“That is how the name came into my heart: Francis of Assisi. For me, he is the man of poverty, the man of peace, the man who loves and protects creation; these days we do not have a very good relationship with creation, do we?”
— Pope Francis on why he chose “Francis” as his papal name
“Pagans Make Common Cause with Catholics to Save the Planet”
It could happen.
It’s been 3 weeks since “A Pagan Community Statement on the Environment” was published and almost 4,000 people have signed. That may not seem like a huge number to people belonging to larger and more centralized religions, but for a group as diverse and decentralized as Pagans, it’s kind of huge. Signatures have come from places as distant from the U.S. (geographically and culturally) as Japan, Zambia, and even Iran! The statement has been translated into 8 languages, with more on their way. By summer solstice — June 21 — we hope to have 10,000 signatures. This will coincide with the Pope Francis’ publication of an encyclical on the environment and is an ideal opportunity to share a Pagan vision of sustainability with the world. As John Beckett recently wrote:
“If the leader of the world’s largest Christian denomination can issue a progressive statement on the environment, why can’t Pagans – most of whom hold Nature in much higher regard than do Christians – do at least as much?”
Pagans vs. Catholics?
Contemporary Pagans and Catholics have always had a complex relationship. Both Pagans and Catholics tend to define themselves in contrast to one another.
For example, it is common for Pagans (myself included) to define our experience of an immanent divinity (whether a pantheistic Goddess or polytheistic deities who are part of nature) in contrast to the transcendental theism of Christians. And we easily take the next step to saying that Christian belief necessarily leads to environmentally unsustainable ways of life. Many early Neo-Pagans adopted Lynn White’s theory that environmental decline was, at its root, a Christian problem. In his 1967 article, “The Historical Roots of Our Ecological Crisis”, White traced the belief that the earth was a resource for human consumption back to the triumph of medieval Christianity over pagan animism, and even further back to the Biblical injunction to man to “subdue” the earth and exercise “dominion” over every living thing. A few years later, in 1972, Arnold Toynbee published “The Religious Background of the Present Environmental Crisis”, in which he traced the cause of environmental destruction to monotheism, which he contrasted with the ancient pagan attitude toward nature. Both White’s and Toynbee’s articles were quoted by Margot Adler in her 1979 survey of Paganism, Drawing Down the Moon. Since then many Pagans have followed White and Toynbee in contrasting the Abrahamic monotheism with ancient paganisms, the former being portrayed as dualistic and anthropocentric, and the latter being portrayed as holistic and eco-centric.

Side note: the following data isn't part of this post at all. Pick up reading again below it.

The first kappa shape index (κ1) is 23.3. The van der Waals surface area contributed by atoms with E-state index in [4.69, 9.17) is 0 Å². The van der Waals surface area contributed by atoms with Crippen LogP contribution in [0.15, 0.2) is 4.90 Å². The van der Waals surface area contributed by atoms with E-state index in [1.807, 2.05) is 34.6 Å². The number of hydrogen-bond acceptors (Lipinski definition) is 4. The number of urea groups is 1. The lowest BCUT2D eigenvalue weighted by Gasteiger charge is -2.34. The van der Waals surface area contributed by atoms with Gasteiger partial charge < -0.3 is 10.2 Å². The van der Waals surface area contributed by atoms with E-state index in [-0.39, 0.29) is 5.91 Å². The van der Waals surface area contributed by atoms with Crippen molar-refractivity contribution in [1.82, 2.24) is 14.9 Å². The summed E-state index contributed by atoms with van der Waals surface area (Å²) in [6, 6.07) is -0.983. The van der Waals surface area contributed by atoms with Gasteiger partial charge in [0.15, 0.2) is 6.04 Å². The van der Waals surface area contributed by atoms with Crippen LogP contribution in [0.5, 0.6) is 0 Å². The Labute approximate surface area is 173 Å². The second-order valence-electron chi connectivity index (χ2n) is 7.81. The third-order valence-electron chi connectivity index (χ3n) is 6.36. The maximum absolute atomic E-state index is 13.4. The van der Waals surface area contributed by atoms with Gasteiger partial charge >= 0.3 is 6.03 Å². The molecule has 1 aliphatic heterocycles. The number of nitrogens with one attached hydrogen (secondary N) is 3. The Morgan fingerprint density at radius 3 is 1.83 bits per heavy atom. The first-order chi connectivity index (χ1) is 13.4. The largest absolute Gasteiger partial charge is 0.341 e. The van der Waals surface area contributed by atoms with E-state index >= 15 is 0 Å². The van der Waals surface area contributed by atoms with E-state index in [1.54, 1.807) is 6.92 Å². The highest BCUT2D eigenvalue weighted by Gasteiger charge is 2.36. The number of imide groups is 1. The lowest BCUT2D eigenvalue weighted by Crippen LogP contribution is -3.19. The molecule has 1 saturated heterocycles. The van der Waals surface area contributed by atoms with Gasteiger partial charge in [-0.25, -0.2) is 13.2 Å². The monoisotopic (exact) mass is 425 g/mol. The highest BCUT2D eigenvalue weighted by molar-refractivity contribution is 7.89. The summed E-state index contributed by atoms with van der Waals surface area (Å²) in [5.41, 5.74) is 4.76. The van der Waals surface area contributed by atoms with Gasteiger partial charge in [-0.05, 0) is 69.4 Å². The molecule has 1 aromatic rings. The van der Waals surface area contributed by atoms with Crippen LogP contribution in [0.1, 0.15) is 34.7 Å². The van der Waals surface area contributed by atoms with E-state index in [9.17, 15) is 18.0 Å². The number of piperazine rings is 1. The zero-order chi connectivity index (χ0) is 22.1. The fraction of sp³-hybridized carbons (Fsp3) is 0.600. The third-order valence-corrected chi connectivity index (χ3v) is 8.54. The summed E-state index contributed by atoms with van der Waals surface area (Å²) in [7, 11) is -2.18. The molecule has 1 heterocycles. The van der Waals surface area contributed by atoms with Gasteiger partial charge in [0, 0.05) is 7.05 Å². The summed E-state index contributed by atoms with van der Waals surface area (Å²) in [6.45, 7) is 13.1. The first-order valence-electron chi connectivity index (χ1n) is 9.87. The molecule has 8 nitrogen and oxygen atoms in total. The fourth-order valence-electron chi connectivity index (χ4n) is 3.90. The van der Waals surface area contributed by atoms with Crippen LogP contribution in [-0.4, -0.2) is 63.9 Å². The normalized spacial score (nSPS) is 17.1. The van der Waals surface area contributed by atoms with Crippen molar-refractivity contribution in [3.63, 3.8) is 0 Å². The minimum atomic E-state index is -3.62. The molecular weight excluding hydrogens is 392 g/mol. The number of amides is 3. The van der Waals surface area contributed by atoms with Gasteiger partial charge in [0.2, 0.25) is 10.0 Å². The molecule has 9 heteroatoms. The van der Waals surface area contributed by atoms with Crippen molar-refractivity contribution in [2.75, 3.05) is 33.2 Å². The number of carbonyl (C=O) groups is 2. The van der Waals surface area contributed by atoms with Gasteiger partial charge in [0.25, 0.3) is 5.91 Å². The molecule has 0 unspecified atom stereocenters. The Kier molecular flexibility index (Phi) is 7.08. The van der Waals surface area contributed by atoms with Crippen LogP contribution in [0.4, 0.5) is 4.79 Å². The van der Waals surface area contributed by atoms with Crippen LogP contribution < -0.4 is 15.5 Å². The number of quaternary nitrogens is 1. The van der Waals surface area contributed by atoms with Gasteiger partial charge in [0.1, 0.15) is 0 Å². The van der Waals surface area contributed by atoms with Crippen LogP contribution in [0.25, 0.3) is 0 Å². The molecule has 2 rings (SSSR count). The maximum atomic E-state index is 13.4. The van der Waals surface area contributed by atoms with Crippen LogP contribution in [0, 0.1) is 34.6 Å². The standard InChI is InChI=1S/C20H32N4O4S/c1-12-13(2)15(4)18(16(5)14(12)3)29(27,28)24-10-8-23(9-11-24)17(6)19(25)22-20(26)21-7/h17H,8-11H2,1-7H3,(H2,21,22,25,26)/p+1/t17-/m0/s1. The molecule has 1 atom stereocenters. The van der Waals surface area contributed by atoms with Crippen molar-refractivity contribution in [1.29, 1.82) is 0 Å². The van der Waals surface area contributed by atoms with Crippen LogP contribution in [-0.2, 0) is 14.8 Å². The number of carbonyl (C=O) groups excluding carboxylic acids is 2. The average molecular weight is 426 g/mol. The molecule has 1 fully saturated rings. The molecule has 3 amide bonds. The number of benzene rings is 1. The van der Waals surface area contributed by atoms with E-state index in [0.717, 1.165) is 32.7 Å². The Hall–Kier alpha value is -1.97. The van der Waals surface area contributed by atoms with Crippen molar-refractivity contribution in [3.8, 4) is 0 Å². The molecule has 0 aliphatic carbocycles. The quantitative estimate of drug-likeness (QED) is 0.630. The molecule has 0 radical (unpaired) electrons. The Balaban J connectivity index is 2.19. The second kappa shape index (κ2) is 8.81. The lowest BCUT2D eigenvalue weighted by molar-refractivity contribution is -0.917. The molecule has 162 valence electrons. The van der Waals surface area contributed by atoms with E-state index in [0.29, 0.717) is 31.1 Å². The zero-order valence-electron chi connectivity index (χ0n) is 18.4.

The reality, though, is that the causes of our environmental crisis are more complex. We can neither vilify Abrahamic religions, nor idealize Pagan religions. On the one hand, Abrahamic monotheism has inspired ecological sustainability visions of human life. There are many historical and contemporary examples of this, from the “patron saint of ecology”, St. Francis, and the Catholic priest, don Ramón Vacas Roxo (who is credited with creating the first Arbor Day celebration in 1805 in the small Spanish village of Villanueva de la Sierra) to contemporary eco-Christians like Matthew Fox, Michael Dowd, John Cobb, and Sallie McFague.
On the other hand, ancient pagan and indigenous ways of life have not always been environmentally sustainable. Indigenous peoples of North America, Polynesia and Europe hunted species to extinction. And Europe experienced massive deforestation long before Christianization, as did China, which was never Christianized. (See Arne Kaland’s essay on the myth of the “environmentally noble savage”.) Furthermore, there are doubts as well about whether contemporary Pagan beliefs about the sacredness of the earth actually translate into environmentally sustainable practices. (See the preliminary findings of a survey by Dr. Kimberly Kirner of 800 Pagans about environmental sustainable practices.)
We must conclude that every religion is a complicated mixture of ideas that can be used to either rationalize environmental abuse or encourage ecological harmony.
Catholics vs. Pagans?
Just as Pagans tend to define themselves in contrast to orthodox Christianity, so Catholics and other conservative Christians often define themselves in contrast to paganism — and calling environmentalism “paganism” seems to be all that is required to condemn the former in the minds of some people. The critical distinction for many Christians seems to be an “idolatrous” worship of “creation” rather than the divine “creator”. This was reflected in the 2010 environmental encyclical from Pope Francis’ predecessor, Pope Benedict. Predictably, he described nature as God’s creation and argued that, as such, it should be treated as a divine “gift” to humanity: “Nature is at our disposal not as ‘a heap of scattered refuse’, but as a gift of the Creator who has given it an inbuilt order, enabling man to draw from it the principles needed in order ‘to till it and keep it'”. Pope Benedict went on to contrast the Catholic perspective with what he called “neo-paganism””: “But it should also be stressed that it is contrary to authentic development to view nature as something more important than the human person. This position leads to attitudes of neo-paganism or a new pantheism — human salvation cannot come from nature alone, understood in a purely naturalistic sense.” But he then went on to warn about the dangers of going too far in the other direction: